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A Mind That Found Itself: An Autobiography

Creator: Clifford Whittingham Beers (author)
Date: 1910
Publisher: Longmans, Green, and Co., New York
Source: Available at selected libraries

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At what cost had I signed that commitment slip? To me it was the act of signing my own death-warrant. And why should one in my irresponsible condition have been forced to undergo so heart-breaking an ordeal? If I was a mental incompetent -- and I was -- why go through a senseless formality, meaningless in the eyes of the law which declares an insane person incapable of intelligent and binding action? Under such conditions a patient should not be annoyed, and in some instances tortured, by being compelled to attend to the details of his own commitment. As well ask the condemned to adjust the noose. I am not opposed to "voluntary commitments." I simply plead for their confinement to cases in which the patient sufficiently appreciates his condition to be able to make a choice. If he be past that condition let the law authorize some relative or friend to look after his commitment and, together with competent doctors, assume the entire responsibility for depriving him of his liberty. Though I have ventured one suggestion regarding commitments, I shall not at this time presume to attack the problem involved. Its solution can come only after the ablest members of the medical and legal professions have given it the consideration it deserves.


During the entire time that my delusions of persecution, as they are called, persisted, I could not but respect the mind which had laid out so comprehensive and devilishly ingenious and, at times, artistic a "Third Degree," as I was called upon to bear. And an innate modesty (more or less fugitive since these peculiar experiences) does not forbid my mentioning the fact that I still respect that mind.


Suffering, such as I endured during the month of August in my own home, continued with gradually lessening force during the eight months I remained in this sanatorium. Nevertheless my suffering during the first four of these eight months was intense. All my senses were still perverted. My sense of sight was the first to right itself -- nearly enough, at least, to rob the detectives of their moving pictures. But, before the last fitful film had run through my mind, I beheld one which I shall now describe. I can trace it directly to an impression made on my memory about two years earlier, when I was still sane.


Shortly after going to New York to live I had explored the Eden Musée. One of the most grewsome of the spectacles which I had seen in its famed Chamber of Horrors was a representation of a gorilla, holding in its arms the gory body of a woman. It was that impression which now revived my mind. But, by a process strictly in accordance with Darwin's theory, the Eden Musée gorilla had become a man -- in appearance, not unlike the beast that had inspired my distorted thought. This man held a bloody dagger which he repeatedly plunged into the woman's breast. The apparition did not terrify me at all. In fact I found it interesting, for I looked upon it as a contrivance of the detectives. Its purpose I could not imagine, and it distressed me the less as I reasoned that no additional criminal charges could make my situation worse than it already was.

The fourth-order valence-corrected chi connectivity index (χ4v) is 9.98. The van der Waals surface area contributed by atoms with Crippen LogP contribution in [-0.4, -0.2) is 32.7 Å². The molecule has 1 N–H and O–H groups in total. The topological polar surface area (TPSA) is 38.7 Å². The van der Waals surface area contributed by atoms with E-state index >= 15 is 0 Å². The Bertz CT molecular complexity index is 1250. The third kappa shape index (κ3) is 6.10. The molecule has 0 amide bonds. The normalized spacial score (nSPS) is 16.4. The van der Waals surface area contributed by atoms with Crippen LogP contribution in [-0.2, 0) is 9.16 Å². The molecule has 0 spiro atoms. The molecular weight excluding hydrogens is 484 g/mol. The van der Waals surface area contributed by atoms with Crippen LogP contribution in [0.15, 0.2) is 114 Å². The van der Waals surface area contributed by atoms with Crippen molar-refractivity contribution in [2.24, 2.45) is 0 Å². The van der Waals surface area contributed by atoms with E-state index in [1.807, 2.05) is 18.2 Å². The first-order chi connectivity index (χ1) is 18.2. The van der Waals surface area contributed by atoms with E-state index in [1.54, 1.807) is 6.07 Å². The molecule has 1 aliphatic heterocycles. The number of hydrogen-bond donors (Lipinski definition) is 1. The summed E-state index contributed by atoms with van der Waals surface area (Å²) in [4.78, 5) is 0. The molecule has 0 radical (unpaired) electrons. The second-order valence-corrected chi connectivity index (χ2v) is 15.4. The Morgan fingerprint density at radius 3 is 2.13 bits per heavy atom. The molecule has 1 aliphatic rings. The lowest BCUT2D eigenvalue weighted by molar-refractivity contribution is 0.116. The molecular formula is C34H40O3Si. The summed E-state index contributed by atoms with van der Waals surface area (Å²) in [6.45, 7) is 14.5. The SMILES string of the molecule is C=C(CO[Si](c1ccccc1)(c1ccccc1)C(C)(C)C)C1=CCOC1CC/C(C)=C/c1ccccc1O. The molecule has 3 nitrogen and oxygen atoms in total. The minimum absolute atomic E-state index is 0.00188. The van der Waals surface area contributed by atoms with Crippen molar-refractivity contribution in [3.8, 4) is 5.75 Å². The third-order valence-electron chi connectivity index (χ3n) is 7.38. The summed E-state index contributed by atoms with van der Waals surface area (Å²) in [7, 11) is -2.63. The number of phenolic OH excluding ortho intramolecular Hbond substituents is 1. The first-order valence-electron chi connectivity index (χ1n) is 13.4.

For a month or two, "false voices" continued to annoy me. And if there is a hell conducted on the principles of my temporary hell, gossipers will one day wish they had attended strictly to their own business. This is not a confession. I am no gossiper, though I cannot deny that I have occasionally gossiped -- a little. And this was my punishment: persons in an adjoining room seemed to be repeating with reference to me the very same things which I had said of others on these communicative occasions. I supposed that those whom I had talked about had in some way found me out, and intended now to take their revenge. If all makers of idle talk could be put through such a corrective course, idle talkers would be abolished from the earth.


My sense of smell, too, became normal; but my sense of taste was slow in recovering. At each meal, poison was still the pièce de résistance, and it was not surprising that I sometimes dallied one, two, or three hours over a meal, and often ended by not eating it at all.


There was, however, another reason for my frequent refusal to take food, in my belief that the detectives had resorted to a more subtle method of detection. They now intended by each article of food to suggest a certain idea, I was expected to recognize the idea thus suggested.


Conviction or acquittal depended upon my correct interpretation of their symbols, and my interpretation was to be signified by my eating, or not eating, the several kinds of food placed before me. To have eaten a burnt crust of bread would have been a confession of arson. Why? Simply because the charred crust suggested fire; and, as bread is the staff of life, would it not be an inevitable deduction that life had been destroyed -- destroyed by fire -- and that I was the destroyer? On one day to eat a given article of food meant confession. The next day, or the next meal, a refusal to eat it meant confession. This complication of logic made it doubly difficult for me to keep from incriminating myself and others.

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